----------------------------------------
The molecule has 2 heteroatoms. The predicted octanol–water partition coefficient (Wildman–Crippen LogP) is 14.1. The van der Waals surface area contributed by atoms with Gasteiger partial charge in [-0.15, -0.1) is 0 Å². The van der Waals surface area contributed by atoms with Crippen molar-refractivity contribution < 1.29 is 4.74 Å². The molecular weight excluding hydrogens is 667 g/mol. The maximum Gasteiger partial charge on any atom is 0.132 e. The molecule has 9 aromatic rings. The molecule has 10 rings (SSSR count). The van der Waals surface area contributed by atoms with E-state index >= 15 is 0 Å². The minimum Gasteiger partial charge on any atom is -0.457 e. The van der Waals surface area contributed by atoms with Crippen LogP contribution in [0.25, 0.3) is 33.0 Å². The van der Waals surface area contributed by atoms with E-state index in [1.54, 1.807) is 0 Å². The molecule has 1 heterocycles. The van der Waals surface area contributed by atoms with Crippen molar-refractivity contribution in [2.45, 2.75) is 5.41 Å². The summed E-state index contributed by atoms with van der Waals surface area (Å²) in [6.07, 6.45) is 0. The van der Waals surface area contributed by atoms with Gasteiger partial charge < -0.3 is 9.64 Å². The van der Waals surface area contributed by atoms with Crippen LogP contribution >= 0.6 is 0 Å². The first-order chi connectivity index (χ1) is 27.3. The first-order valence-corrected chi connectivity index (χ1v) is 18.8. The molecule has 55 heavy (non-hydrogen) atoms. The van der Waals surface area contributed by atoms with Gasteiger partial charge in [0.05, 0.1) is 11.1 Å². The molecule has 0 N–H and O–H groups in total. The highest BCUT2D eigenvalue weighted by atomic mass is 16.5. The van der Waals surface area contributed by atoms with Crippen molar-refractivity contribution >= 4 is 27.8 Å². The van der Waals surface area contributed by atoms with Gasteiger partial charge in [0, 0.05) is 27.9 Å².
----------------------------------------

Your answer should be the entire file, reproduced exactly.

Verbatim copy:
The molecule has 2 heteroatoms. The predicted octanol–water partition coefficient (Wildman–Crippen LogP) is 14.1. The van der Waals surface area contributed by atoms with Gasteiger partial charge in [-0.15, -0.1) is 0 Å². The van der Waals surface area contributed by atoms with Crippen molar-refractivity contribution < 1.29 is 4.74 Å². The molecular weight excluding hydrogens is 667 g/mol. The maximum Gasteiger partial charge on any atom is 0.132 e. The molecule has 9 aromatic rings. The molecule has 10 rings (SSSR count). The van der Waals surface area contributed by atoms with E-state index >= 15 is 0 Å². The minimum Gasteiger partial charge on any atom is -0.457 e. The van der Waals surface area contributed by atoms with Crippen LogP contribution in [0.25, 0.3) is 33.0 Å². The van der Waals surface area contributed by atoms with E-state index in [1.54, 1.807) is 0 Å². The molecule has 1 heterocycles. The van der Waals surface area contributed by atoms with Crippen molar-refractivity contribution in [2.45, 2.75) is 5.41 Å². The summed E-state index contributed by atoms with van der Waals surface area (Å²) in [6.07, 6.45) is 0. The van der Waals surface area contributed by atoms with Gasteiger partial charge < -0.3 is 9.64 Å². The van der Waals surface area contributed by atoms with Crippen LogP contribution >= 0.6 is 0 Å². The first-order chi connectivity index (χ1) is 27.3. The first-order valence-corrected chi connectivity index (χ1v) is 18.8. The molecule has 55 heavy (non-hydrogen) atoms. The van der Waals surface area contributed by atoms with Gasteiger partial charge in [0.05, 0.1) is 11.1 Å². The molecule has 0 N–H and O–H groups in total. The highest BCUT2D eigenvalue weighted by atomic mass is 16.5. The van der Waals surface area contributed by atoms with Crippen molar-refractivity contribution >= 4 is 27.8 Å². The van der Waals surface area contributed by atoms with Gasteiger partial charge in [0, 0.05) is 27.9 Å².